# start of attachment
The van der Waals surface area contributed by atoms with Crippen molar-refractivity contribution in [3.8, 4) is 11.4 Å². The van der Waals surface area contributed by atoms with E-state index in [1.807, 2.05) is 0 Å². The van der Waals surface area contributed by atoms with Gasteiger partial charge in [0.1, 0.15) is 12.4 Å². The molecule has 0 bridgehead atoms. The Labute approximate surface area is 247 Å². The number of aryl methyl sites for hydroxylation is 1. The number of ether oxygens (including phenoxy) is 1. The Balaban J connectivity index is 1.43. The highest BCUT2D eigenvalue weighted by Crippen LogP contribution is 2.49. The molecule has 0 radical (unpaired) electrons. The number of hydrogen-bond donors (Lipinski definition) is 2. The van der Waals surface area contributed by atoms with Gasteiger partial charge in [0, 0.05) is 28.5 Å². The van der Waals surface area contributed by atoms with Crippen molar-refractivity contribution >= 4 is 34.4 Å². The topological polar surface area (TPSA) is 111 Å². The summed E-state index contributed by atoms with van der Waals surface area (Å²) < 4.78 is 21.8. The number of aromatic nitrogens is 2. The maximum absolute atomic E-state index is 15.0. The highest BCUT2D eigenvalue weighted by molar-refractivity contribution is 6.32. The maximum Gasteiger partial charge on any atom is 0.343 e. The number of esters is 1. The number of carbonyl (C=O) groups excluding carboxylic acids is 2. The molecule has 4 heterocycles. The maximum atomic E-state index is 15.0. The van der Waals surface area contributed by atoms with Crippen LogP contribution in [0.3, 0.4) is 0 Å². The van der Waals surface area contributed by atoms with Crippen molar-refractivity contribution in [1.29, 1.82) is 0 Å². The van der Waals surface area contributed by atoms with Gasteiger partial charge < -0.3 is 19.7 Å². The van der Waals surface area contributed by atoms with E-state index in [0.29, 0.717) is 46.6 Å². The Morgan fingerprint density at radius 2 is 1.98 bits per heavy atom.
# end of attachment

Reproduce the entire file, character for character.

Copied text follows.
The van der Waals surface area contributed by atoms with Crippen molar-refractivity contribution in [3.8, 4) is 11.4 Å². The van der Waals surface area contributed by atoms with E-state index in [1.807, 2.05) is 0 Å². The van der Waals surface area contributed by atoms with Gasteiger partial charge in [0.1, 0.15) is 12.4 Å². The molecule has 0 bridgehead atoms. The Labute approximate surface area is 247 Å². The number of aryl methyl sites for hydroxylation is 1. The number of ether oxygens (including phenoxy) is 1. The Balaban J connectivity index is 1.43. The highest BCUT2D eigenvalue weighted by Crippen LogP contribution is 2.49. The molecule has 0 radical (unpaired) electrons. The number of hydrogen-bond donors (Lipinski definition) is 2. The van der Waals surface area contributed by atoms with Gasteiger partial charge in [0, 0.05) is 28.5 Å². The van der Waals surface area contributed by atoms with Crippen molar-refractivity contribution >= 4 is 34.4 Å². The topological polar surface area (TPSA) is 111 Å². The summed E-state index contributed by atoms with van der Waals surface area (Å²) < 4.78 is 21.8. The number of aromatic nitrogens is 2. The maximum absolute atomic E-state index is 15.0. The highest BCUT2D eigenvalue weighted by molar-refractivity contribution is 6.32. The maximum Gasteiger partial charge on any atom is 0.343 e. The number of esters is 1. The number of carbonyl (C=O) groups excluding carboxylic acids is 2. The molecule has 4 heterocycles. The maximum atomic E-state index is 15.0. The van der Waals surface area contributed by atoms with Crippen LogP contribution in [0.3, 0.4) is 0 Å². The van der Waals surface area contributed by atoms with Crippen molar-refractivity contribution in [1.29, 1.82) is 0 Å². The van der Waals surface area contributed by atoms with Gasteiger partial charge < -0.3 is 19.7 Å². The van der Waals surface area contributed by atoms with E-state index in [0.29, 0.717) is 46.6 Å². The Morgan fingerprint density at radius 2 is 1.98 bits per heavy atom.